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(i)

Understanding Our Planet Through Chemistry

IId. Pollution

Acid rain steals our heritage

In addition to affecting people, plants, and wildlife, air pollution also affects rocks and soils. One of the problems it causes is the degradation of buildings and monuments, especially those built out of limestone or marble. These rock types, both almost pure calcite (calcium carbonate), are commonly used throughout the world as a building stone.

Studies to determine damage caused by air pollution have pointed to changes in the acidity of the air and rain. In fact, the term acid rain is now commonly used in the media as well as scientific studies. Acid rain affects carbonate stone buildings and monuments in two ways. The first is by dry deposition of sulfur dioxide gas, increasingly contributed to the atmosphere by the combustion of fossil fuels. The gas reacts with calcium-carbonate building stone to form calcium sulfate (gypsum). As gypsum forms on the surfaces of the stone, it traps particulate matter, forming a blackened crust.

Photo of balusters on the Pan American Union Building demonstrating effects of sulfur dioxide deposition and the formation of gypsum. These balusters, on the Pan American Union Building, Washington, D.C., were made from Georgia marble, and were installed in 1910. They demonstrate the effects of dry deposition of sulfur dioxide, which causes the formation of gypsum. Gypsum traps particulate matter to form heavy, black incrustation. In some areas, the gypsum crust has flaked off the balusters exposing a fresh but very rough surface.[45k] [157k]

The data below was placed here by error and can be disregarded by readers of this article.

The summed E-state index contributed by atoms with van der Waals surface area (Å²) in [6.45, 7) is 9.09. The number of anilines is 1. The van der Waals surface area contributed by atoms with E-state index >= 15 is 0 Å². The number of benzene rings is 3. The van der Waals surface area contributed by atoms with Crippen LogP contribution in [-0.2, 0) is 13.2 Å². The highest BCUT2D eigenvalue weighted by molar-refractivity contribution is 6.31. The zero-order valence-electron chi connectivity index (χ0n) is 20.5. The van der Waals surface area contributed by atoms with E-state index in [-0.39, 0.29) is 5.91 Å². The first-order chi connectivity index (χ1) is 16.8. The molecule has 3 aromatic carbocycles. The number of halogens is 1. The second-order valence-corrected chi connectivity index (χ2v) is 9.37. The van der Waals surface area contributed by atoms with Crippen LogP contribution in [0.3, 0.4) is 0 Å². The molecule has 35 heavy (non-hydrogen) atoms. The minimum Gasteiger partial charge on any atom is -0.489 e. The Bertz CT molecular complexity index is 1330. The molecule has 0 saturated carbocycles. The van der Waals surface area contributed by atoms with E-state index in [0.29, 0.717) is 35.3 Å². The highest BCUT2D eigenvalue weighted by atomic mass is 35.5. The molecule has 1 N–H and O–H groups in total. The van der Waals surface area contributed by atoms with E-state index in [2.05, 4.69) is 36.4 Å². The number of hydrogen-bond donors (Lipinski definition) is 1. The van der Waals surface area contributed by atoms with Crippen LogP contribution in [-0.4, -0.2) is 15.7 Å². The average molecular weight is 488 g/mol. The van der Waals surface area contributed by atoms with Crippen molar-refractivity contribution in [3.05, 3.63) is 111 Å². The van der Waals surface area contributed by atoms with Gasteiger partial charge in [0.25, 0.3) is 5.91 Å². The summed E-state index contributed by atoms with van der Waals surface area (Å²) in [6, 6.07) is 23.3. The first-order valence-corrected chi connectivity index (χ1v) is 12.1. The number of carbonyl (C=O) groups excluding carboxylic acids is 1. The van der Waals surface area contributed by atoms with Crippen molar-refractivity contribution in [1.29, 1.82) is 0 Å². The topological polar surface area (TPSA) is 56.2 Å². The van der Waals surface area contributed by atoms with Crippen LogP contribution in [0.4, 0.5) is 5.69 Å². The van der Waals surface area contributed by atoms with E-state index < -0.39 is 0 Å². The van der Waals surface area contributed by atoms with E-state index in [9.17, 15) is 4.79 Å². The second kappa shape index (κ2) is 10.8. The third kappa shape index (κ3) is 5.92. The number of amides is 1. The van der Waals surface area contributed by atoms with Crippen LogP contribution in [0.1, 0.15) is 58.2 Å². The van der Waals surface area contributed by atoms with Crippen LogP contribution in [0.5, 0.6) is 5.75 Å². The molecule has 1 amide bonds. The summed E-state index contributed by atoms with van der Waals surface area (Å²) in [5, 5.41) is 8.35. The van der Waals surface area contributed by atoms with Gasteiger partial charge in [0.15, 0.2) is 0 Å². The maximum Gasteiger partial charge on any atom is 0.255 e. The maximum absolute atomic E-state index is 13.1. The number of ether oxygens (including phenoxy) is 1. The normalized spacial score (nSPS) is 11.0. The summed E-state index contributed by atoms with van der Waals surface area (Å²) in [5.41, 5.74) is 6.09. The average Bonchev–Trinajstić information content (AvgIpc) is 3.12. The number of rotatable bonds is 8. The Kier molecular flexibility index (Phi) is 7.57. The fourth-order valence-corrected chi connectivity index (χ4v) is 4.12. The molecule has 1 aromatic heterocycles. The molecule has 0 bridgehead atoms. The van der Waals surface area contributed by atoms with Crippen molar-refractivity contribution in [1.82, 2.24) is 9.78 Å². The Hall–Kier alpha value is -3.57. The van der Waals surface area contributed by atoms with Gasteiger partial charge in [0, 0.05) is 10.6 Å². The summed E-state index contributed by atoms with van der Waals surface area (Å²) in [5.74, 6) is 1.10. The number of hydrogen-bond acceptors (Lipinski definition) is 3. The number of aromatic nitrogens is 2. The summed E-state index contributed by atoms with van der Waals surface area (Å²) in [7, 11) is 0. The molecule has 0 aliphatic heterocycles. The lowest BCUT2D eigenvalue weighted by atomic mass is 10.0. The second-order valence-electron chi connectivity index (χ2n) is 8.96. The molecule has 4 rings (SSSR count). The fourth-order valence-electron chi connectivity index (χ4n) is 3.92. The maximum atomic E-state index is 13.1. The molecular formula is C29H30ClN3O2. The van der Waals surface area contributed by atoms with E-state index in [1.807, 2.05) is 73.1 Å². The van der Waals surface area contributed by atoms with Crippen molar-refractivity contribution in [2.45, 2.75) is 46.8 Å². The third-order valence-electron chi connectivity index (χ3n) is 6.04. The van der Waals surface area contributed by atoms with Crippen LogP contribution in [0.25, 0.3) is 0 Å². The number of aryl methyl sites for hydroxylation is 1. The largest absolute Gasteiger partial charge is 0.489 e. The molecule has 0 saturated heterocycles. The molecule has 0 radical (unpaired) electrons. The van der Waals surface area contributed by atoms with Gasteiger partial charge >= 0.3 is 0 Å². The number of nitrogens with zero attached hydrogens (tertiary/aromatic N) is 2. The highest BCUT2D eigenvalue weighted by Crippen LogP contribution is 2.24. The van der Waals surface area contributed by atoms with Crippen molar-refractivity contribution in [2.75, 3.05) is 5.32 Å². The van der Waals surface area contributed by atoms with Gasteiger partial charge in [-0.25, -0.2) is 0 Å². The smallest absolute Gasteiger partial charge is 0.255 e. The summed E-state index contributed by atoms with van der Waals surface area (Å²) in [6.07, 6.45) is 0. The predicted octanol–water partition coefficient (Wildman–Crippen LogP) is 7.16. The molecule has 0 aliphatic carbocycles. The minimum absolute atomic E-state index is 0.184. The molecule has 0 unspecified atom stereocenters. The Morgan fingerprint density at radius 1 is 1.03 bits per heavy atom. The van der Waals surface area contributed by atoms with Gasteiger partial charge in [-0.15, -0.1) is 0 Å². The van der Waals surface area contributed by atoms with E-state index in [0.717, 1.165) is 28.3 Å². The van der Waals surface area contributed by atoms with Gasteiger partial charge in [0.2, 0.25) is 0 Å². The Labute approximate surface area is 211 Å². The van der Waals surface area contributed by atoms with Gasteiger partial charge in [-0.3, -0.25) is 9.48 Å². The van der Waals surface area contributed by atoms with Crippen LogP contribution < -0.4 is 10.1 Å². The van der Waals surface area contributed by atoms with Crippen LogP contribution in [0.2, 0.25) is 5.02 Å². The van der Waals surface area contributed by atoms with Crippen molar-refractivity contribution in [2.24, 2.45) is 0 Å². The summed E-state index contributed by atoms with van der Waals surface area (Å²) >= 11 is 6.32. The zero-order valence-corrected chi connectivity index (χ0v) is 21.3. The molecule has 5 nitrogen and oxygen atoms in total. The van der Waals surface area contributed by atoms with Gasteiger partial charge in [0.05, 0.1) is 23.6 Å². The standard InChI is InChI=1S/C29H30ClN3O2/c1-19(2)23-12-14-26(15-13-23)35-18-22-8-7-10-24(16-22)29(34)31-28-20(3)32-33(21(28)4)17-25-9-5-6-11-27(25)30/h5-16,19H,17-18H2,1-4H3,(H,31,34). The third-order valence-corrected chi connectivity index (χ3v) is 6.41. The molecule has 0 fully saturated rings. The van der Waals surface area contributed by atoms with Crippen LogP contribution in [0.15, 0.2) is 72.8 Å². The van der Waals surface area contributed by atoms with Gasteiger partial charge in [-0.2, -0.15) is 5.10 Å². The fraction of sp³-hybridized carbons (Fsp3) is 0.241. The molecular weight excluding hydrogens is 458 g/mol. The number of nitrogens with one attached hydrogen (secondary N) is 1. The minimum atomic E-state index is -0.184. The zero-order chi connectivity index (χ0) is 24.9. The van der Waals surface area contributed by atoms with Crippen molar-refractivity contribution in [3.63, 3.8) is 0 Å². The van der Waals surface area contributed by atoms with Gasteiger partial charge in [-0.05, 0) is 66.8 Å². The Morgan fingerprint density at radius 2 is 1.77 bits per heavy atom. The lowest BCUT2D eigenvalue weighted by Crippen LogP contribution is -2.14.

The second effect of acid rain is wet deposition. Natural rain water is a weak carbonic acid solution and all carbonate-stone surfaces that are washed by rainwater are subject to gradual erosion. This erosion is accelerated, however, by the increased acidity of rain in the eastern United States, which is often 10 times greater than in areas where acidic pollutants are absent.

Current research on acid rain is directed at defining the degree of stone damage due to both dry and wet deposition. Scientists are measuring the effects of acid rain on historic stone buildings and monuments across the country. They are exposing samples of marble and limestone to weathering at specific field sites and simulating depositional processes under highly controlled laboratory conditions.

The effects of both dry and wet deposition are evaluated by the chemical analyses of the stone surfaces before and after exposure and of rain run-off solutions collected from test slabs.

Recent research by the USGS and other agencies conducted under the National Acid Precipitation Assessment Program has shown that test samples of marble erode 15 to 30 micrometers per year, while limestone (which is less compact than marble) erodes from 25 to 45 micrometers per year. (These measurements are slightly less than those of the diameter of a human hair). Approximately 20 percent of this erosion is caused by acid rain. The remaining 80 percent is the result of the natural solubility of the stone in rain water. Because the effects of acid rain only develop over an extended period of time, high-precision analytical chemistry plays a central role in measuring these effects.

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